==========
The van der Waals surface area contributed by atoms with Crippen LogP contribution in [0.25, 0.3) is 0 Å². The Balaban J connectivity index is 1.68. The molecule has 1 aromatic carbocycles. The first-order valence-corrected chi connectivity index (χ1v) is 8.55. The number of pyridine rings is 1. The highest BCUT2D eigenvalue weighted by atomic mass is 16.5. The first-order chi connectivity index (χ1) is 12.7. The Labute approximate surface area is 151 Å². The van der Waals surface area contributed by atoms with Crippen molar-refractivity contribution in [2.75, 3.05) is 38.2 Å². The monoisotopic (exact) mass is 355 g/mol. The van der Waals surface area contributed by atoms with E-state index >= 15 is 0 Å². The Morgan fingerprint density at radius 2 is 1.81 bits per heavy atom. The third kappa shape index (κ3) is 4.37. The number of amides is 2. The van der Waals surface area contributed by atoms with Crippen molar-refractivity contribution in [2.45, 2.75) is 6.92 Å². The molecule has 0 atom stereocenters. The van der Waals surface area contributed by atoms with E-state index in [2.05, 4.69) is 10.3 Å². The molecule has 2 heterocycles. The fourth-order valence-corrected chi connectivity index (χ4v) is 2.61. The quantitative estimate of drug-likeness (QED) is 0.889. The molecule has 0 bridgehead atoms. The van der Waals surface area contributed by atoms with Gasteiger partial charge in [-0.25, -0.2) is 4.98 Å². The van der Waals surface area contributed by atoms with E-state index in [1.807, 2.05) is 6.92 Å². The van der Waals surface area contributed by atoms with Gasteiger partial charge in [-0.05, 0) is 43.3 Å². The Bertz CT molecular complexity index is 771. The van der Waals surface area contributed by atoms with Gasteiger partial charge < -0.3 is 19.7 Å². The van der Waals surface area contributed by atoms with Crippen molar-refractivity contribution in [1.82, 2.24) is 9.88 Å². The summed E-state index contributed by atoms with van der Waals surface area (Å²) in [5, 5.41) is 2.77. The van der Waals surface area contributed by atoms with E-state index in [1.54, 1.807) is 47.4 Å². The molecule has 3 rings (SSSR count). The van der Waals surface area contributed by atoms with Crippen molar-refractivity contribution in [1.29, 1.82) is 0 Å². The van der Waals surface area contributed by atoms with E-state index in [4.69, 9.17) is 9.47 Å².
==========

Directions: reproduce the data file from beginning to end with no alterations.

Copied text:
The van der Waals surface area contributed by atoms with Crippen LogP contribution in [0.25, 0.3) is 0 Å². The Balaban J connectivity index is 1.68. The molecule has 1 aromatic carbocycles. The first-order valence-corrected chi connectivity index (χ1v) is 8.55. The number of pyridine rings is 1. The highest BCUT2D eigenvalue weighted by atomic mass is 16.5. The first-order chi connectivity index (χ1) is 12.7. The Labute approximate surface area is 151 Å². The van der Waals surface area contributed by atoms with Crippen molar-refractivity contribution in [2.75, 3.05) is 38.2 Å². The monoisotopic (exact) mass is 355 g/mol. The van der Waals surface area contributed by atoms with E-state index >= 15 is 0 Å². The Morgan fingerprint density at radius 2 is 1.81 bits per heavy atom. The third kappa shape index (κ3) is 4.37. The number of amides is 2. The van der Waals surface area contributed by atoms with Crippen molar-refractivity contribution in [2.45, 2.75) is 6.92 Å². The molecule has 0 atom stereocenters. The van der Waals surface area contributed by atoms with E-state index in [2.05, 4.69) is 10.3 Å². The molecule has 2 heterocycles. The fourth-order valence-corrected chi connectivity index (χ4v) is 2.61. The quantitative estimate of drug-likeness (QED) is 0.889. The molecule has 0 bridgehead atoms. The van der Waals surface area contributed by atoms with Gasteiger partial charge in [-0.25, -0.2) is 4.98 Å². The van der Waals surface area contributed by atoms with E-state index in [1.807, 2.05) is 6.92 Å². The van der Waals surface area contributed by atoms with Gasteiger partial charge in [-0.05, 0) is 43.3 Å². The Bertz CT molecular complexity index is 771. The van der Waals surface area contributed by atoms with Gasteiger partial charge < -0.3 is 19.7 Å². The van der Waals surface area contributed by atoms with Crippen molar-refractivity contribution in [1.82, 2.24) is 9.88 Å². The summed E-state index contributed by atoms with van der Waals surface area (Å²) in [5, 5.41) is 2.77. The van der Waals surface area contributed by atoms with E-state index in [1.54, 1.807) is 47.4 Å². The molecule has 3 rings (SSSR count). The van der Waals surface area contributed by atoms with Crippen molar-refractivity contribution in [1.29, 1.82) is 0 Å². The van der Waals surface area contributed by atoms with E-state index in [4.69, 9.17) is 9.47 Å².